Riot police officers patrol the street on June 10, 2019 in Nur-Sultan, a day after Kazakhstan’s presidential elections.
Vyacheslav Oseledko | AFP | Getty Images
Kazakhstan’s first president, Nursultan Nazarbayev, has stepped down after a nearly three-decade-long tenure.
His successor, Kassym Jomart-Tokayev, confirmed his position after taking nearly 71% of the vote in Sunday’s election against six other government-approved candidates, according to Foreign Policy. His closest opposition candidate trailed behind with 16.2%.
Though that may seem a sweeping victory for Jomart-Tokayev, the transfer of office has spurred unrest in the country’s capital Nur-Sultan and largest city Almaty.
About 500 protesters were arrested by police, the BBC reported, citing local officials. The demonstration, decrying what protests called a “dictatorship” in the country, is the largest Kazakhstan has seen in recent years.
As protest is not tolerated in the country, the demonstration led to violence in the streets. A BBC correspondent in Nur-Sultan reported people being dragged onto buses by riot police. Many journalists were also detained covering the protest, while social media platforms such as Facebook and Telegram were reportedly inaccessible in the country during that time.
Kazakhstan’s new president Kassym-Jomart Tokayev attends a press briefing after his meeting with Russia’s President at the Kremlin in Moscow on April 3, 2019. (P
Alexander Zemlianichenko | AFP | Getty Images
“This could have been a moment when the leadership turned a page, but instead we are seeing the same well-documented repressive tactics as in the past,” Mihra Rittmann, a senior researcher at Human Rights Watch, told Foreign Policy.
The transition has been thoroughly planned out by Nazarbayev, as he had been grooming 66-year-old Tokayev to become the new president for three years, according to the BBC.
Despite stepping down from the presidency, life-time “Leader of the Nation” Nazarbayev is set to still be heavily involved in the country’s political future, the BBC said. Nazarbayev is the head of the Security Council for life and remains the chairperson of the ruling Nur-Otan party.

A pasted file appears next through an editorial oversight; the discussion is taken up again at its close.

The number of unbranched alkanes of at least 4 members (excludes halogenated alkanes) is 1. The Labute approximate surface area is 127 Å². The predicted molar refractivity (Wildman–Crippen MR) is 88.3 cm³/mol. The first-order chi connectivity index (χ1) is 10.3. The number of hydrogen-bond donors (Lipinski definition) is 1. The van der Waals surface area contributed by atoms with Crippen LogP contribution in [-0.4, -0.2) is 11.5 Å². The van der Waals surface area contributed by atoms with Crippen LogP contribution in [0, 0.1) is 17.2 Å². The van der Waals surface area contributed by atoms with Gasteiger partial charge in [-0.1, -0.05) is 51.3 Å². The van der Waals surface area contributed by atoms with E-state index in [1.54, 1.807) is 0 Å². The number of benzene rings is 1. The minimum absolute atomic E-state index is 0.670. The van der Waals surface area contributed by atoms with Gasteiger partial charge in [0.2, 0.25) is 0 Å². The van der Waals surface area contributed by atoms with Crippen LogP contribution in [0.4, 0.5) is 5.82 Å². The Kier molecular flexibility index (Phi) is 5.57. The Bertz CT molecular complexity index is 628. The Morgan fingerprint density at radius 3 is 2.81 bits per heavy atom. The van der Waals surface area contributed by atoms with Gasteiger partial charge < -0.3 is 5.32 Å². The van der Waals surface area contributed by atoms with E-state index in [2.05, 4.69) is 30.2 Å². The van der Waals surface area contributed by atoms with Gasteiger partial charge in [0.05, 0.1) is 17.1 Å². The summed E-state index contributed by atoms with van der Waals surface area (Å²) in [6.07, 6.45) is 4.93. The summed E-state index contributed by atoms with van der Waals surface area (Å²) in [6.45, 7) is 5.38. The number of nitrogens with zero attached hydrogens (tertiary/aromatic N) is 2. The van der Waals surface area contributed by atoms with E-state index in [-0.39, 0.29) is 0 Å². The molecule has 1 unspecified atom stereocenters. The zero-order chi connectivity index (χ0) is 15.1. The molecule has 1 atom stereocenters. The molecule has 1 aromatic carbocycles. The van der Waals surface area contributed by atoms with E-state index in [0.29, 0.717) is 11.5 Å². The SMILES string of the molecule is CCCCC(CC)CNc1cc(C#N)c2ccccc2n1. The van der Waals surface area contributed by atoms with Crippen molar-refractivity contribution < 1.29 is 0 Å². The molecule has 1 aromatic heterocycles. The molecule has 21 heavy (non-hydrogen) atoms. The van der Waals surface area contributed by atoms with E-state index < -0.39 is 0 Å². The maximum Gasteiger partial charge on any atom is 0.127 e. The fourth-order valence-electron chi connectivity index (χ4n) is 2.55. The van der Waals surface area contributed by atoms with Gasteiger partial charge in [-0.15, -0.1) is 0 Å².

According to the BBC, Nazarbayev joked at a recent party congress, “We are electing a new president, aren’t we? It looks like I am being re-elected.”
Boris Johnson’s Conservative Party wins UK election with commanding majority, Sky News reports
Britain’s Prime Minister Boris Johnson leaves after a news conference at the European Union leaders summit dominated by Brexit, in Brussels, Belgium October 17, 2019.
Piroschka van de Wouw | Reuters
U.K. Prime Minister Boris Johnson’s Conservative Party has secured a majority in the House of Commons after winning their 326th seat, Sky News reported.
An earlier exit poll had projected that the Conservatives would win 368 seats in Parliament, a gain of 50 seats from the 2017 election. The U.K. pound quickly jumped more than 2% on the news.
After winning his seat in Uxbridge, Johnson said: “At this stage it does look as though this one-nation Conservative government has been given a powerful new mandate, to get Brexit done and not just to get Brexit done but to unite this country and to take it forward.”
Earlier, Jeremy Corbyn announced he will not be leading the U.K.’s opposition Labour party in future elections, following what he called a “disappointing night.”
Speaking on ITV on Friday, Corbyn said Labour will go through a reflection process and that he will lead the party during this period. However, he confirmed that he will not be leading the opposition party in any future election.
“This is obviously a very disappointing night for the Labour Party with the result that we’ve got,” Corbyn said.
The result of the election is expected to have a decisive effect on the direction that Brexit takes, three-and-a-half years since the U.K.’s referendum on EU membership.
Liberal Democratic leader Jo Swinson lost her seat to the Scottish National Party. She had campaigned to overturn the 2016 Brexit vote.
Johnson’s Brexit divorce deal has been agreed to in principle by the U.K. Parliament but is yet to be fully ratified by lawmakers. There have been deep divisions over the deal on offer and how close the U.K. should stay aligned to the EU after its departure from the bloc. The future of the border between the Republic of Ireland and Northern Ireland has also been a major sticking point.
The impasse and political chaos in the House of Commons ultimately led to Thursday’s snap general election as Johnson lost the slim majority he held in the U.K.’s lower chamber of Parliament. The vote is the first to be held in the winter months since 1974 and the first December election since 1923.
Scotland’s First Minister Nicola Sturgeon said Johnson has no mandate to take Scotland out of the European Union and demanded that they must be allowed to hold a fresh independence vote on its place in the United Kingdom.